Arizona Ban on Texting While Driving Proposed for the Eighth Year in a Row
Maybe the eighth time's the charm.
State Senator Steve Farley, a Tucson Democrat, is proposing a ban on texting while driving, which he's proposed every legislative session for the past eight years.
Farley has said that he was the first legislator in the country to propose such a ban when he introduced the first version of his bill in 2007.
Since then, 41 other states have passed laws banning texting while driving, according to the Governors Highway Safety Association.
Eleven legislators, both Republicans and Democrats, have signed on as sponsors or co-sponsors to Farley's bill this time around.
Senate Bill 1147 specifically bans "operat[ing] a motor vehicle on a highway while using a wireless communication device to send or receive written messages."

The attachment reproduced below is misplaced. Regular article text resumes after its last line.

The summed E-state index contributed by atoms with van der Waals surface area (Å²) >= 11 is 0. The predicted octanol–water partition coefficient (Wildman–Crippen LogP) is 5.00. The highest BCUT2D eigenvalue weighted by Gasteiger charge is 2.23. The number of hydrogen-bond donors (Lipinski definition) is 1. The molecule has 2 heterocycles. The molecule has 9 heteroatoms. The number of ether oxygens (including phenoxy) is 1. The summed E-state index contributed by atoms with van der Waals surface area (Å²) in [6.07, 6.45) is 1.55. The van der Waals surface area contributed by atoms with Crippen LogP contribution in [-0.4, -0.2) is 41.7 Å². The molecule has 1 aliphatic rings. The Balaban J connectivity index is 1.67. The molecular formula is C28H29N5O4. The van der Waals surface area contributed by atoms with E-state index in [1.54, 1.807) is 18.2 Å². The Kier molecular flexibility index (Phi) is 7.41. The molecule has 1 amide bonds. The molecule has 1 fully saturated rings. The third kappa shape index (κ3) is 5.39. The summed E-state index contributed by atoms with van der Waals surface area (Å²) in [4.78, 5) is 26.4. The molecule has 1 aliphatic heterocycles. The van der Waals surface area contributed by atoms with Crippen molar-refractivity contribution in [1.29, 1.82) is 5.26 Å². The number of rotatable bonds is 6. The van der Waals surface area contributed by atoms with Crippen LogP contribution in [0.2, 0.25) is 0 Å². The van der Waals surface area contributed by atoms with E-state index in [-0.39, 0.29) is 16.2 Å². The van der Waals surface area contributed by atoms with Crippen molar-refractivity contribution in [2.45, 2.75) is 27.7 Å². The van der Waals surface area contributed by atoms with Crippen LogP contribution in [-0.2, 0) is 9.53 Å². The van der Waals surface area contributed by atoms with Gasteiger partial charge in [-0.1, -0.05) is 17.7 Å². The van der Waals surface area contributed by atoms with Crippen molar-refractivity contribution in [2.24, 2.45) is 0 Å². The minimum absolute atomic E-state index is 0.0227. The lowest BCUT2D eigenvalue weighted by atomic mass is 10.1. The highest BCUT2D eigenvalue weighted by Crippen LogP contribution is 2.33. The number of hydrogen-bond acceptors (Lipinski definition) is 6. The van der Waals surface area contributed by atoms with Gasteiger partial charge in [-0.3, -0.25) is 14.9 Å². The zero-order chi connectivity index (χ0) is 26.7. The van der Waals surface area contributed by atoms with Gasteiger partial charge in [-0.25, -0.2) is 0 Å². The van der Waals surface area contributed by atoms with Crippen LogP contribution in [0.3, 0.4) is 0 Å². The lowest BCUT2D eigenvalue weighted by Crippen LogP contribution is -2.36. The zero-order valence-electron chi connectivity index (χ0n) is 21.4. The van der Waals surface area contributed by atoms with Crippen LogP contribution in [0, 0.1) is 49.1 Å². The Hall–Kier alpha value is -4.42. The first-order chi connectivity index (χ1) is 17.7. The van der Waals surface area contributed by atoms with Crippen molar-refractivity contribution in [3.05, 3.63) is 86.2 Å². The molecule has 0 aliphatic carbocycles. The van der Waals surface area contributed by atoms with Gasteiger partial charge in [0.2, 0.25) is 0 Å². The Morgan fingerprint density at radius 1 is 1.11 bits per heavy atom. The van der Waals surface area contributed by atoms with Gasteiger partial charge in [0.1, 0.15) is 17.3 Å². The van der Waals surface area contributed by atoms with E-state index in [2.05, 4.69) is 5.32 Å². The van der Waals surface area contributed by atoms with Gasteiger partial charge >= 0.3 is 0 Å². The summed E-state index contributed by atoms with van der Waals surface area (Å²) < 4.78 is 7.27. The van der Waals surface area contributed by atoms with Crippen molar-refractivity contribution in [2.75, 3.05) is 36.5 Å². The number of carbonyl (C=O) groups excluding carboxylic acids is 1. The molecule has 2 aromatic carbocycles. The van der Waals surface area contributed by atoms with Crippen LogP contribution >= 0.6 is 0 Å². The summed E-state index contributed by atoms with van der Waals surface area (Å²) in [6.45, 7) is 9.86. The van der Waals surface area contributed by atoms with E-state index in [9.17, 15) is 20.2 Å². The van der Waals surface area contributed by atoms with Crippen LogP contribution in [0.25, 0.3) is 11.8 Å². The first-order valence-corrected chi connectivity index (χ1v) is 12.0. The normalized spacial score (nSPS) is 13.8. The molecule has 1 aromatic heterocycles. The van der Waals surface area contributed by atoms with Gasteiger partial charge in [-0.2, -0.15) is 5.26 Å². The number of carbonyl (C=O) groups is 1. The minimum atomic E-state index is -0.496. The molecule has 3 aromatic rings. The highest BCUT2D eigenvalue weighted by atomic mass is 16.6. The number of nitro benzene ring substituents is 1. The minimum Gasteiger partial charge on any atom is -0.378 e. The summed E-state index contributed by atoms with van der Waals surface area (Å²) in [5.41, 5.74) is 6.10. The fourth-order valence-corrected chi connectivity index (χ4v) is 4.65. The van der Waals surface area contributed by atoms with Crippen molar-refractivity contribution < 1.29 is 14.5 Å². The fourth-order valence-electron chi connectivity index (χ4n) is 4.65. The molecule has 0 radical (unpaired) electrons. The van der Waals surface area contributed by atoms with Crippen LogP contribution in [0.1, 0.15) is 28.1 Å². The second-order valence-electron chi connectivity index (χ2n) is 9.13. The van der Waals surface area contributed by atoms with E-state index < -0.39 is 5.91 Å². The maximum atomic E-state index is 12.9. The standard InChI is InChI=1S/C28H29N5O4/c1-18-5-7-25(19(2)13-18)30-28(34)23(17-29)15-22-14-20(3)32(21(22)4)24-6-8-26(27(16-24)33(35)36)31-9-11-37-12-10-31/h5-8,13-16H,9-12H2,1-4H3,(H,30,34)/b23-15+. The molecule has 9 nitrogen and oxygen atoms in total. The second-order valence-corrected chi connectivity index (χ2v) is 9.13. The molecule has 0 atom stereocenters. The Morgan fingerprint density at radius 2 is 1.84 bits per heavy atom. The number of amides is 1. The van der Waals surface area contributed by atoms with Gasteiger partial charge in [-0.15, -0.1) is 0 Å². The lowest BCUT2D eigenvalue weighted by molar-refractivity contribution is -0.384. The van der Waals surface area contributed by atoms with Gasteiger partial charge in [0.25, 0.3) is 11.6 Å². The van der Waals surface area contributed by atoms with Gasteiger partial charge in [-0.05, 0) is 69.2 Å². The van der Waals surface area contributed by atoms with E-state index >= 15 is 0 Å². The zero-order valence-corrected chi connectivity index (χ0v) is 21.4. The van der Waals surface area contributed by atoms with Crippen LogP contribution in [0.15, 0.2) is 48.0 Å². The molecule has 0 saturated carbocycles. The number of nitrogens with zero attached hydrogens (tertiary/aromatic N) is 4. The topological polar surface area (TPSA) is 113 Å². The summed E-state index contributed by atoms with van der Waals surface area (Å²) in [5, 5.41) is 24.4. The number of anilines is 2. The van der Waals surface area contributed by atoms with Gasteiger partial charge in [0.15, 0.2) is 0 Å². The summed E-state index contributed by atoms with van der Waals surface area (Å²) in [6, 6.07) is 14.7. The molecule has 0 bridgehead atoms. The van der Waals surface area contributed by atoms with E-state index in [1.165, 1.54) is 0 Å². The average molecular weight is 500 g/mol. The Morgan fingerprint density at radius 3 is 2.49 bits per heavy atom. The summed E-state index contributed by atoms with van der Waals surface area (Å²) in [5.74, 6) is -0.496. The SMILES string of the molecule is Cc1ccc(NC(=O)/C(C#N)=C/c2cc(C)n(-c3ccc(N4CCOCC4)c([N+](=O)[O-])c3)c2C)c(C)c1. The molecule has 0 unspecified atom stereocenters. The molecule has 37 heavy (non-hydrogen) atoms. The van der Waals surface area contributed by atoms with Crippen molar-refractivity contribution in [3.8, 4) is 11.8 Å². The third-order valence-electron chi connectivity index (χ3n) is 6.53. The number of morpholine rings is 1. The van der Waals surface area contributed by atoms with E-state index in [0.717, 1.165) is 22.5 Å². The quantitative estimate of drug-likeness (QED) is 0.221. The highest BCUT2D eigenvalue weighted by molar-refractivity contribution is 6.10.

Exemptions are laid out for police officers or drivers of emergency vehicles "while in performance of official duties."
A ticket for such an offense would be $100, and $300 for repeat offenders.
If a driver texts and gets into a crash, the fine would be upped to $500, and if that crash is fatal, the fine would be $10,000.
Though there is no law on the books that specifically bans texting while driving, the Arizona Department of Public Safety has aired the idea of giving speeding tickets to people texting on highways.
A DPS spokesman told New Times in November that the department was developing the plan, but the idea is based on the state law for speeding, which says you can't drive at a speed "greater than is reasonable and prudent." The thought from DPS is that there's no reasonable speed for someone who's texting while driving.
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